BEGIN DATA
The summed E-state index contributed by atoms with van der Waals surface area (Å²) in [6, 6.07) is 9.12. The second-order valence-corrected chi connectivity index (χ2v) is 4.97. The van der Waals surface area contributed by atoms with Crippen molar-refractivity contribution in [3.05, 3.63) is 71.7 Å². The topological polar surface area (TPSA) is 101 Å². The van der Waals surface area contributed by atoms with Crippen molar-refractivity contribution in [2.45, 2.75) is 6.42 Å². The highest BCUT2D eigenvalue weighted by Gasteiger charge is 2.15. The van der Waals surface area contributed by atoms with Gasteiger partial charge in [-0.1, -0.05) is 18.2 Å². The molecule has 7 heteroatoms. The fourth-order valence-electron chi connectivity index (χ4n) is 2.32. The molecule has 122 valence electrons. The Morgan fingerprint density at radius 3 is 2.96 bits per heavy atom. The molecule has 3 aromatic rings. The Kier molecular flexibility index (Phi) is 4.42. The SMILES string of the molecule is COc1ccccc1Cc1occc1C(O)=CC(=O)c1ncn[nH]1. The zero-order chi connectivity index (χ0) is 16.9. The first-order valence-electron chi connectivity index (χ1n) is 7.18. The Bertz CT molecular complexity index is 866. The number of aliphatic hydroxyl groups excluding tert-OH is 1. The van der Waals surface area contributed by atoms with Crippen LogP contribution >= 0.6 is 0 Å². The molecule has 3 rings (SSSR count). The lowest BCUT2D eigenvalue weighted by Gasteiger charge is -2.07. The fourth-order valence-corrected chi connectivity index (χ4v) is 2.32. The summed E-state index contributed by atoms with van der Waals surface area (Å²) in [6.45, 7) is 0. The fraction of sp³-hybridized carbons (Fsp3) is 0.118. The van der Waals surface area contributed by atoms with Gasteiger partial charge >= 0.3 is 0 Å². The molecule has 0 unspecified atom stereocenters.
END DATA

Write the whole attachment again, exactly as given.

The summed E-state index contributed by atoms with van der Waals surface area (Å²) in [6, 6.07) is 9.12. The second-order valence-corrected chi connectivity index (χ2v) is 4.97. The van der Waals surface area contributed by atoms with Crippen molar-refractivity contribution in [3.05, 3.63) is 71.7 Å². The topological polar surface area (TPSA) is 101 Å². The van der Waals surface area contributed by atoms with Crippen molar-refractivity contribution in [2.45, 2.75) is 6.42 Å². The highest BCUT2D eigenvalue weighted by Gasteiger charge is 2.15. The van der Waals surface area contributed by atoms with Gasteiger partial charge in [-0.1, -0.05) is 18.2 Å². The molecule has 7 heteroatoms. The fourth-order valence-electron chi connectivity index (χ4n) is 2.32. The molecule has 122 valence electrons. The Morgan fingerprint density at radius 3 is 2.96 bits per heavy atom. The molecule has 3 aromatic rings. The Kier molecular flexibility index (Phi) is 4.42. The SMILES string of the molecule is COc1ccccc1Cc1occc1C(O)=CC(=O)c1ncn[nH]1. The zero-order chi connectivity index (χ0) is 16.9. The first-order valence-electron chi connectivity index (χ1n) is 7.18. The Bertz CT molecular complexity index is 866. The number of aliphatic hydroxyl groups excluding tert-OH is 1. The van der Waals surface area contributed by atoms with Crippen LogP contribution >= 0.6 is 0 Å². The molecule has 3 rings (SSSR count). The lowest BCUT2D eigenvalue weighted by Gasteiger charge is -2.07. The fourth-order valence-corrected chi connectivity index (χ4v) is 2.32. The summed E-state index contributed by atoms with van der Waals surface area (Å²) in [6.45, 7) is 0. The fraction of sp³-hybridized carbons (Fsp3) is 0.118. The van der Waals surface area contributed by atoms with Gasteiger partial charge >= 0.3 is 0 Å². The molecule has 0 unspecified atom stereocenters.